This book provides insight into “the state of women worldwide” through graphics and maps with statistics on women’s issues.
Looking through this book gave me so much to think about. I already knew about some of the issues covered in the book, but seeing the exact statistics was enlightening. There are other topics that I knew nothing about, and some of them were outright appalling to me. Overall, I’d say that this book gave me more questions that answers (in a good way). The information included in the book made me want to look deeper into the reasons behind the statistics.
One of my favorite parts of the book is the #JustSayin’ notes sprinkled throughout. These notes offer short examples of women’s efforts to fight for equal rights around the world.
Here are three sections of this book that surprised me, and why.
Page 26: “Child Marriage in the U.S.A.”
Page 26 of the Women’s Atlas presents some statistics that were shocking to me. I already knew that teens aged 16-18 years can get married in the U.S. with their parents’ consent, but I did not know that in many states, children under age 16 can be married with permission from a judge (for a full breakdown of the laws and regulations, see this site).
According to this book, 210,000 minors were married in the U.S. between the years 2000 and 2015. Of these, 5% were aged 15 or younger. Three of them were only 10 years old. 86% of these minors married adults.
The reason why this issue belongs in the Women’s Atlas? 87% of these married minors were girls.
As an anthropologist, I want to know what this practice looks like in reality. What is the reasoning behind allowing children to get married? What are the social, economic and cultural factors behind this practice? What is the age difference between the spouses? What happens to the child after they are married? How do they live? Who are the judges that approved these marriages? And most importantly, why is this still allowed?
I suspect that there are more cases of child marriage not reported in these statistics, because they were not approved or registered by a governing body.
Page 63: “Contraception is still women’s responsibility”
This page presents statistics on birth control methods. According to these stats, female sterilization is the most common method of contraception in the world. Overall, methods of birth control that require men to take initiative are the least common (for example, male condoms make up only 8% of contraception methods worldwide).
After reading this section of the Women’s Atlas, I went to look for more place-specific data on this subject. I looked at sources from The Guardian, United Nations and Superdrug Online Doctor. What I found is that rates of female sterilization are higher in Latin America and North America, as well as Oceania, than the rest of the world (The Guardian). These sources also support the idea presented in the Women’s Atlas that male sterilization is generally safer and less expensive, but female sterilization is still more common.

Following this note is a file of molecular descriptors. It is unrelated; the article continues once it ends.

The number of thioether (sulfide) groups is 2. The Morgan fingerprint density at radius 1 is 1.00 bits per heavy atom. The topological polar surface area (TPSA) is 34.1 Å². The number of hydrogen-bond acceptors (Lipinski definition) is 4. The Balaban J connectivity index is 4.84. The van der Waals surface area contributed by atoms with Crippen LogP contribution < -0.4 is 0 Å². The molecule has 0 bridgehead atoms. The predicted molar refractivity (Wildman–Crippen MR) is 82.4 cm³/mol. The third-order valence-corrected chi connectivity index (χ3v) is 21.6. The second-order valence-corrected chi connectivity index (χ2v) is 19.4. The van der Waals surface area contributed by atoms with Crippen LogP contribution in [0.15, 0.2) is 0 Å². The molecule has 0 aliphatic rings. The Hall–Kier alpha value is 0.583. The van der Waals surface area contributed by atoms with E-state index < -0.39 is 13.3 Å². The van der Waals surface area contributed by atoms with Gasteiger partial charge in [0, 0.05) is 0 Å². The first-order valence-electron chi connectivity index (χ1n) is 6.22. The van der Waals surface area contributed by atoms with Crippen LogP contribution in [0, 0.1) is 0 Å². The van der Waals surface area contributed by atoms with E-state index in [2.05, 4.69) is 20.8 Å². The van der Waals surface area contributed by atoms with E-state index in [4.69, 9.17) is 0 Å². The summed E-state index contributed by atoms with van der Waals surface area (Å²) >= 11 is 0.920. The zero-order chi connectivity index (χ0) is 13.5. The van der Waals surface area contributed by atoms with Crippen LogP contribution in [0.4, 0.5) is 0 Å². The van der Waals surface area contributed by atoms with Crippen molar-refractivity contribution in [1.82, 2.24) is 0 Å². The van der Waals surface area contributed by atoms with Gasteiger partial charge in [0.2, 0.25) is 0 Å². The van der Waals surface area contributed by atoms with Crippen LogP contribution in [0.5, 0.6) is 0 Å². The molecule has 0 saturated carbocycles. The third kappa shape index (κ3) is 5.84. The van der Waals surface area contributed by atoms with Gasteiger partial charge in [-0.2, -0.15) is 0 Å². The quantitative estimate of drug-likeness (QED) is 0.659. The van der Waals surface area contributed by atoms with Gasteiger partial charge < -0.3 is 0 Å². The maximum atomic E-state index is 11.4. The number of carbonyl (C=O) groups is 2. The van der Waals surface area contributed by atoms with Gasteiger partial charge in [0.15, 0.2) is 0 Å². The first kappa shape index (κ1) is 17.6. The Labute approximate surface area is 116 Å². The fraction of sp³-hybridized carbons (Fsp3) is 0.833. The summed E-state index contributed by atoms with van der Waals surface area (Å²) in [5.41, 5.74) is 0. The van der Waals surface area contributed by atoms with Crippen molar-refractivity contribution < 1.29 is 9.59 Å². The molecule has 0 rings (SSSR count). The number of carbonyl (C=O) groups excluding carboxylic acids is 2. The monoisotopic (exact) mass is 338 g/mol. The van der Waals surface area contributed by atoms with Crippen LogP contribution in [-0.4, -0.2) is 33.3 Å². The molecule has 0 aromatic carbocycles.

Again, I’d like to know what the possible cultural reasons behind this might be, especially among women and couples who have many different contraception options accessible to them. Who is making the bulk of these decisions? Is it women themselves, their partners, or joint decisions? How are the other options considered?
Page 98-99: “Sex trafficking (Major global flows of trafficking)”
The spread on these pages is a world map that shows worldwide patterns of sex trafficking. The flows point in many different directions—many regions are both senders and recipients of sex trafficked persons. Women and girls make up 96% of those trafficked for sex. The spread in the Women’s Atlas also points out that sex trafficking rates tend to increase in regions experiencing large scale conflicts or natural disasters.
I feel that awareness of sex trafficking and human trafficking in general is becoming more common in recent years. There are many international organizations that do great work helping victims and raising awareness about the issue. However, what I want to know more about is the cultural, social and economic roots of the problem. What are the circumstances that allow sex trafficking to thrive, not just in certain places, but all over the globe?
This post only scratches the surface of a few issues and ideas covered in the Women’s Atlas. I highly recommend this book to anyone who is interested in women’s issues, international relations, and/or human rights.
Citation for the book:
Seager, Joni. 2018. The Women’s Atlas. New York, NY: Penguin Books.